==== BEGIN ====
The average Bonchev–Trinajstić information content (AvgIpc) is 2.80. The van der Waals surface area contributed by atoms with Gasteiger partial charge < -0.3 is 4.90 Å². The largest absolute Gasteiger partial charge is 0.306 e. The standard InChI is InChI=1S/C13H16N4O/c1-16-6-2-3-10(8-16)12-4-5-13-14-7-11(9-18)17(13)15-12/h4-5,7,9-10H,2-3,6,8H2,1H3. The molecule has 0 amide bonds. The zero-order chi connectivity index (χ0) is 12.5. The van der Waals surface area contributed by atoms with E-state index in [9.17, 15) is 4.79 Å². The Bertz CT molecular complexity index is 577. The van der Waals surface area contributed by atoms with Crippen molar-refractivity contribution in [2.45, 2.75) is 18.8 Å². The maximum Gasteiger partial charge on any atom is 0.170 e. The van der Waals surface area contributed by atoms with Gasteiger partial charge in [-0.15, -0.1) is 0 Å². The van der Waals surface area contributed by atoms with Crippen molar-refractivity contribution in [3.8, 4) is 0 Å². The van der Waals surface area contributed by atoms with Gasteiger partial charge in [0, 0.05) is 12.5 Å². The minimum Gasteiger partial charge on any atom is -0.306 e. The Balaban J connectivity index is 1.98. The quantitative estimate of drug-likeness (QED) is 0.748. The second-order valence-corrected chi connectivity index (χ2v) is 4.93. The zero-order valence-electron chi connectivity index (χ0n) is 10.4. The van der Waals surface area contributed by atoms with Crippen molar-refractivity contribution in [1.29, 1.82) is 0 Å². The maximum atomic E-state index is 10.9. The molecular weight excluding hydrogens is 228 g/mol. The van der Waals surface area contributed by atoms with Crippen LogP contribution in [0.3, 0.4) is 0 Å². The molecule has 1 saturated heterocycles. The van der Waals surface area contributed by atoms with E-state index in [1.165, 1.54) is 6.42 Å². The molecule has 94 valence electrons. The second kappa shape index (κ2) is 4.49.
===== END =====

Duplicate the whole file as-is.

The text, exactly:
The average Bonchev–Trinajstić information content (AvgIpc) is 2.80. The van der Waals surface area contributed by atoms with Gasteiger partial charge < -0.3 is 4.90 Å². The largest absolute Gasteiger partial charge is 0.306 e. The standard InChI is InChI=1S/C13H16N4O/c1-16-6-2-3-10(8-16)12-4-5-13-14-7-11(9-18)17(13)15-12/h4-5,7,9-10H,2-3,6,8H2,1H3. The molecule has 0 amide bonds. The zero-order chi connectivity index (χ0) is 12.5. The van der Waals surface area contributed by atoms with E-state index in [9.17, 15) is 4.79 Å². The Bertz CT molecular complexity index is 577. The van der Waals surface area contributed by atoms with Crippen molar-refractivity contribution in [2.45, 2.75) is 18.8 Å². The maximum Gasteiger partial charge on any atom is 0.170 e. The van der Waals surface area contributed by atoms with Gasteiger partial charge in [-0.15, -0.1) is 0 Å². The van der Waals surface area contributed by atoms with Crippen molar-refractivity contribution in [3.8, 4) is 0 Å². The van der Waals surface area contributed by atoms with Gasteiger partial charge in [0, 0.05) is 12.5 Å². The minimum Gasteiger partial charge on any atom is -0.306 e. The Balaban J connectivity index is 1.98. The quantitative estimate of drug-likeness (QED) is 0.748. The second-order valence-corrected chi connectivity index (χ2v) is 4.93. The zero-order valence-electron chi connectivity index (χ0n) is 10.4. The van der Waals surface area contributed by atoms with Crippen molar-refractivity contribution in [1.29, 1.82) is 0 Å². The maximum atomic E-state index is 10.9. The molecular weight excluding hydrogens is 228 g/mol. The van der Waals surface area contributed by atoms with Crippen LogP contribution in [0.3, 0.4) is 0 Å². The molecule has 1 saturated heterocycles. The van der Waals surface area contributed by atoms with E-state index in [1.165, 1.54) is 6.42 Å². The molecule has 94 valence electrons. The second kappa shape index (κ2) is 4.49.